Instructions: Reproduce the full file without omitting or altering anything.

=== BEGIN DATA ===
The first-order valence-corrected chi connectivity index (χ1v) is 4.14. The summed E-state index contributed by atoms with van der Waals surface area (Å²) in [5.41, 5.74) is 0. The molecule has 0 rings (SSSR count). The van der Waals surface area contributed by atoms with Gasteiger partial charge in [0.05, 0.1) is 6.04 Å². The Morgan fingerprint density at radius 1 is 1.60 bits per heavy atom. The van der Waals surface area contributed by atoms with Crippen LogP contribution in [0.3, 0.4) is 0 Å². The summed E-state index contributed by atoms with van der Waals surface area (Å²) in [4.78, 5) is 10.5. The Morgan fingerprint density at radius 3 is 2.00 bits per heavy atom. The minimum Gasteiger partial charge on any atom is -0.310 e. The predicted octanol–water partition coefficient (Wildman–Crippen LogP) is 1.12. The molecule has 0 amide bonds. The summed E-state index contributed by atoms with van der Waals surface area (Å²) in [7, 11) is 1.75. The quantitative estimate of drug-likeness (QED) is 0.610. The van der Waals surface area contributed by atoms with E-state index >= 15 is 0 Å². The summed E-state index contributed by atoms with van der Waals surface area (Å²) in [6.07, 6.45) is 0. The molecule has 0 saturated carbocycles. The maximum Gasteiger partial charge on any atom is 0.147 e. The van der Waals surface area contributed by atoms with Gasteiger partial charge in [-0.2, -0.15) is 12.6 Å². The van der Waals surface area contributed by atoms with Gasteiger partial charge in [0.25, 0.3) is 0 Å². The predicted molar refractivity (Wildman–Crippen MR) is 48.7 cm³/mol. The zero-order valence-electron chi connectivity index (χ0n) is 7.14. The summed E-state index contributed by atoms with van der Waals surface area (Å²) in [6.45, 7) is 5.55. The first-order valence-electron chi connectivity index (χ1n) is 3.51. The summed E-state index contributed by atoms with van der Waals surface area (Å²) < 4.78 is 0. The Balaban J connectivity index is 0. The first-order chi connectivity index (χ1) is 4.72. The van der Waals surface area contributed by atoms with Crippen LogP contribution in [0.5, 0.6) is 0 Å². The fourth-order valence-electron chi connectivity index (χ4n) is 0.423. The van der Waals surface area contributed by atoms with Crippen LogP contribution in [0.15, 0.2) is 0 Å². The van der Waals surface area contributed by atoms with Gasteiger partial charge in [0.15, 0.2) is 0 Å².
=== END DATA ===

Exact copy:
The first-order valence-corrected chi connectivity index (χ1v) is 4.14. The summed E-state index contributed by atoms with van der Waals surface area (Å²) in [5.41, 5.74) is 0. The molecule has 0 rings (SSSR count). The van der Waals surface area contributed by atoms with Gasteiger partial charge in [0.05, 0.1) is 6.04 Å². The Morgan fingerprint density at radius 1 is 1.60 bits per heavy atom. The van der Waals surface area contributed by atoms with Crippen LogP contribution in [0.3, 0.4) is 0 Å². The summed E-state index contributed by atoms with van der Waals surface area (Å²) in [4.78, 5) is 10.5. The Morgan fingerprint density at radius 3 is 2.00 bits per heavy atom. The minimum Gasteiger partial charge on any atom is -0.310 e. The predicted octanol–water partition coefficient (Wildman–Crippen LogP) is 1.12. The molecule has 0 amide bonds. The summed E-state index contributed by atoms with van der Waals surface area (Å²) in [7, 11) is 1.75. The quantitative estimate of drug-likeness (QED) is 0.610. The van der Waals surface area contributed by atoms with E-state index >= 15 is 0 Å². The summed E-state index contributed by atoms with van der Waals surface area (Å²) in [6.07, 6.45) is 0. The molecule has 0 saturated carbocycles. The maximum Gasteiger partial charge on any atom is 0.147 e. The van der Waals surface area contributed by atoms with Gasteiger partial charge in [-0.2, -0.15) is 12.6 Å². The van der Waals surface area contributed by atoms with Gasteiger partial charge in [0.25, 0.3) is 0 Å². The predicted molar refractivity (Wildman–Crippen MR) is 48.7 cm³/mol. The zero-order valence-electron chi connectivity index (χ0n) is 7.14. The summed E-state index contributed by atoms with van der Waals surface area (Å²) in [6.45, 7) is 5.55. The first-order valence-electron chi connectivity index (χ1n) is 3.51. The summed E-state index contributed by atoms with van der Waals surface area (Å²) < 4.78 is 0. The Balaban J connectivity index is 0. The first-order chi connectivity index (χ1) is 4.72. The van der Waals surface area contributed by atoms with Crippen LogP contribution in [0.5, 0.6) is 0 Å². The fourth-order valence-electron chi connectivity index (χ4n) is 0.423. The van der Waals surface area contributed by atoms with Crippen LogP contribution in [0.15, 0.2) is 0 Å². The van der Waals surface area contributed by atoms with Gasteiger partial charge in [0.15, 0.2) is 0 Å².